Most Americans are familiar with the trappings of the U.S. presidency: the White House, Air Force One, Camp David. But how many of you know that, at one point in history, the presidency came with its own yacht? Back in the day, the president took to the water in style aboard the USS Sequoia, a luxury yacht once known as “the floating White House” that was used by eight U.S. presidents for recreation purposes.
Designed in the 1920s by shipbuilder John Trumpy, the 100-foot-long Sequoia boasted a presidential stateroom, guest bedrooms, and a dining room. It was privately owned until 1931, when the U.S. Department of Commerce bought it as a decoy boat to bust bootleggers during Prohibition. Herbert Hoover then borrowed it from the Commerce Department for the last two years of his presidency.
In 1933, the Sequoia was commissioned by the Navy and used as the official presidential yacht, only to be decommissioned during World War II, so that world leaders—specifically, Winston Churchill, according to legend—could drink on it.
From 1936 onward, the Sequoia was used by both the Navy and civilian government officials, including the president. President Hoover sailed it to Florida, Eisenhower famously let Queen Elizabeth II use it during a visit to the U.S., and JFK held strategy meetings and his final birthday party there.
It’s also rumored that LBJ brought a movie projector on board the ship to watch films that may not have been suitable for the White House.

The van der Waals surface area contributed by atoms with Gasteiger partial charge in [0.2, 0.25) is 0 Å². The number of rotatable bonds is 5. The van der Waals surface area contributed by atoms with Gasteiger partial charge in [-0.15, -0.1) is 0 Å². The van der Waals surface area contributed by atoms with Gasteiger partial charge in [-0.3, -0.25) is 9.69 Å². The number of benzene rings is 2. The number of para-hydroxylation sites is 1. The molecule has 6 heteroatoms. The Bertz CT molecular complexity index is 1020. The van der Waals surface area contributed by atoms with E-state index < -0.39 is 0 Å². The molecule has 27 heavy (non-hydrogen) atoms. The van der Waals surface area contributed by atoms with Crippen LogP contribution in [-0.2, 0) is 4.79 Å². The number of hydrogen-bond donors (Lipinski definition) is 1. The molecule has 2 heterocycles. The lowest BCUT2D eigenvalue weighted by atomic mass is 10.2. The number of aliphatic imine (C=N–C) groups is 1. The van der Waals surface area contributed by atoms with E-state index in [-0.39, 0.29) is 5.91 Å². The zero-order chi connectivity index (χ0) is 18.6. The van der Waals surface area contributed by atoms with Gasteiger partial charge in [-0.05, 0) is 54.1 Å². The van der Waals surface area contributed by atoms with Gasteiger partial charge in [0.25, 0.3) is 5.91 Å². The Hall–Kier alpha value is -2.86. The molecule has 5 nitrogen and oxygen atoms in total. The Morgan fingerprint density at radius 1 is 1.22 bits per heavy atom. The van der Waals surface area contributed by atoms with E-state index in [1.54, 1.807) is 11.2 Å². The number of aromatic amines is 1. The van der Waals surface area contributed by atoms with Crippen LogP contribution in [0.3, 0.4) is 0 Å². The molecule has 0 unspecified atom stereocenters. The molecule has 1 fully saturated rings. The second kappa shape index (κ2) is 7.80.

Of all the presidents to use the Sequoia, Richard Nixon spent the most time on board; he negotiated the SALT I arms treaty with Russian officials aboard her, and sequestered himself there when he ultimately chose to resign as president in the 1970s. Even after Jimmy Carter sold the Sequoia in 1977, it still saw presidential use; Ronald Reagan met all 50 state governors at its gangplank, and George H.W. Bush used it to meet with Chinese premier Li Peng.
Today, the Sequoia is docked at D.C.’s Gangplank Marina. While it’s in desperate need of renovation, CBS News reports that a heated legal battle has erupted over who should pay for it, with one company already declaring it a lost cause.
Though the Sequoia’s future is uncertain, its past is important. She occupied a unique place in American presidential history, and should be preserved for that reason alone.
Watch the videos below for a closer look at the historic vessel.